Dear English-speaking readers, this page is an automatic translation made from a post originally written in French. My apologies for any strange sentences and funny mistakes that may have been generated during the process. If you are reading French, click on the French flag below to access the original and correct text:
When I talk to non-divers about diving, two questions, always the same ones, arise. Girls: "Aren't you afraid of sharks?" Boys: "Are you going deep?" Syndrome Sea teeth in these ladies, fantasy Abyss in the gentlemen's room!
Two films, two fantasies, two fears of the unknown?
I am not a shrink. But I do have my two-bit sexist theory about how men and women perceive diving.
Disclaimer : Careful, eh! Nothing serious in all this, all the following is to be taken with irony and to the nth degree !!! 😉
So the girls always ask me: "Aren't you afraid of sharks?" On the female side, it seems that the fear of the big beast full of teeth dominates. Underwater variant of the fear of the big bad wolf?
Boys, on the other hand, always ask me: "Are you going deep?" On the male side, it looks more like performance anxiety. Variant of the farthest peeing contest?
In short, scuba diving inspires fears and fantasies, which are well symbolized by these two films: The Teeth of the Sea (Jaws) from Steven Spielberg for fear of sharks and Abyss from James Cameron for the intoxication of the depths.
Dedramatize and demythify ...
Many people do not know that clownfish attacks (without consequence) and triggerfish (sometimes painful) are more frequent than those sharks. And that you don't even need to feel the exhilaration of the depths to come across harmless gray sharks, white tip or black tip, Whale sharks, Wobbegongs or zebra sharks ...
→ See all my articles with sharks in (with or without teeth)
Well, these questions, from non-divers, I can still understand ... They do not know the underwater world.
But where it gets funny is that these differences between male and female reactions are also observed among male and female divers on the same boat...
Would they have looked too much The big Blue ?
Some gentlemen, when they come back on board, after a dive, absolutely need to know how deep the others have come down. Ordis dive on the wrist, they go there their virile comparisons, measuring the meters as they had to measure the centimeters in the playground.
Ri-di-cu them! 😆
Some have watched too much The big Blue Luc Besson, too, no doubt ...
The little game of comparisons becomes very funny, when we move on to the "contest" of those who consume the least air. There, the girls are often the big winners!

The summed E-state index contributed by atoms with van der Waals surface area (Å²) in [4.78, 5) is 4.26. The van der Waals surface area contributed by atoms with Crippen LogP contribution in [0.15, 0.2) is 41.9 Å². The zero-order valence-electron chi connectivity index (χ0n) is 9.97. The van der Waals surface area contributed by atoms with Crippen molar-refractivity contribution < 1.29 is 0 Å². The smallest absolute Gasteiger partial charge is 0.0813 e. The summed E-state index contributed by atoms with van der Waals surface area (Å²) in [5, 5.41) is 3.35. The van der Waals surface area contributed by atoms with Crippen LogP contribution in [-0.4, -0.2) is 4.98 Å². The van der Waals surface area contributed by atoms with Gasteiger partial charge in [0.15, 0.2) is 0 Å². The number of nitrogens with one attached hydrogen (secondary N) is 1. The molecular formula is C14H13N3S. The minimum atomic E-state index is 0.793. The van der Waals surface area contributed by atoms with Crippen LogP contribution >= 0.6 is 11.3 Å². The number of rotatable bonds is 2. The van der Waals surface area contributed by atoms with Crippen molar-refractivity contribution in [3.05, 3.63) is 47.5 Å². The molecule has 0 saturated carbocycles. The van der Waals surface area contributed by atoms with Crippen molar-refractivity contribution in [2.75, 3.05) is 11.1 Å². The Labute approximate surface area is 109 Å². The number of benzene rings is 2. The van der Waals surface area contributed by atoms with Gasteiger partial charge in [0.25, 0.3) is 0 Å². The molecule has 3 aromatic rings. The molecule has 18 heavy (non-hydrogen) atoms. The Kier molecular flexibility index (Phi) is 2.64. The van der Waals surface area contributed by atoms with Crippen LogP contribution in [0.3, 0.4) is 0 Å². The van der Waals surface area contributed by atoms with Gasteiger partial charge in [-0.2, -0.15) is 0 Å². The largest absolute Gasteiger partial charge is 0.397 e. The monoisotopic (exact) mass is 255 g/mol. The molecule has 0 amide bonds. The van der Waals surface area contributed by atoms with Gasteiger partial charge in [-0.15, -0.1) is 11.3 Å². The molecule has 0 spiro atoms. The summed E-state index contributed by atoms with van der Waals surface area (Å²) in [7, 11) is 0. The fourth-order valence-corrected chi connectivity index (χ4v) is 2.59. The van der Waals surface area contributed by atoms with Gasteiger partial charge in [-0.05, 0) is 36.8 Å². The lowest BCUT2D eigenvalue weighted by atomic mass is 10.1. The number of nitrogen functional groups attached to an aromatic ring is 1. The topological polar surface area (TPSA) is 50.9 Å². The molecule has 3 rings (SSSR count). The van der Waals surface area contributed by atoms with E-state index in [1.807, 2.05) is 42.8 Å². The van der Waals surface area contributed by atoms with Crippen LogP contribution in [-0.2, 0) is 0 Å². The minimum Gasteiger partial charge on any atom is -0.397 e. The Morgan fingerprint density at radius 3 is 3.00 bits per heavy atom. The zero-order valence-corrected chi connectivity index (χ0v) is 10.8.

There's nothing we can do about it, it's a question of size and morphology. Women are generally more air-efficient than men. Real champions. Everyone leaves with about 200 bars in their bottle.
But when the gentleman comes back with 50 bars or less, the lady often still has 80 or even 100 bars in stock! 👌
The macho doesn't stay underwater for long
So, I laugh in advance when I see some couples disembarking on a boat... Those who do not have much diving experience yet, with a guy who plays macho and know-it-all in front of his partner and the rest of the group.
She will listen carefully to the briefing and follow the advice of the guide. She will dare to ask questions and will make sure not to touch anything underwater (and she has seen JawsWell, she knows that the beasts that populate the seabed are full of teeth and sharp pointy things).
In general, she will have a long, pleasant dive. She will see lots of cool stuff, because she will constantly keep an eye on the guide who is there to show her (provided that the guide does his job well, but that's another debate). She will come back delighted. With a bit of luck, she will even have seen a shark. And won't be afraid of it anymore.
His companion, on the other hand, often does not need advice from anyone. At most, he will deign to ask questions about the depth. Explaining that he can go beyond the 25 or 30 meters maximum announced at the briefing. That's how it is: some males don't see the point of doing so-called "recreational" or "leisure" diving, without decompression. And they have even more difficulty to understand that in some exotic places, where the water is warm and full of fish, there is not always a rescue unit or a decompression chamber nearby...
As a result, this kind of guy will empty his air tank at full speed, wanting to go down too much, to swim too much. You can spot him quickly, underwater: he is the one who waves his arms and legs like a madman, stirring up the bottom, making the fish run away...
Moreover, he is also the kind of person who gets offended if he has to get back on the boat before the others, with one of the guides, simply because he has sucked all his air.
Do you go deep? Aren't you afraid of sharks?
Yes, all this is very caricatural, I agree... But so are some behaviors (whether in diving, driving a car, or in everyday life).
Fortunately, I also met a lot of couples who were diving in good harmony, forming admirable pairs underwater!
Nevertheless. Every time I start a conversation about my diving with someone who knows nothing about it, I know in advance the question that will be asked, depending on whether my interlocutor is a man or a woman: "And you go deep?" or else: "Aren't you afraid of sharks?"
In short, it's impossible to escape the clichés that haunt the female and male imagination when it comes to diving. It is Jaws or Abyss !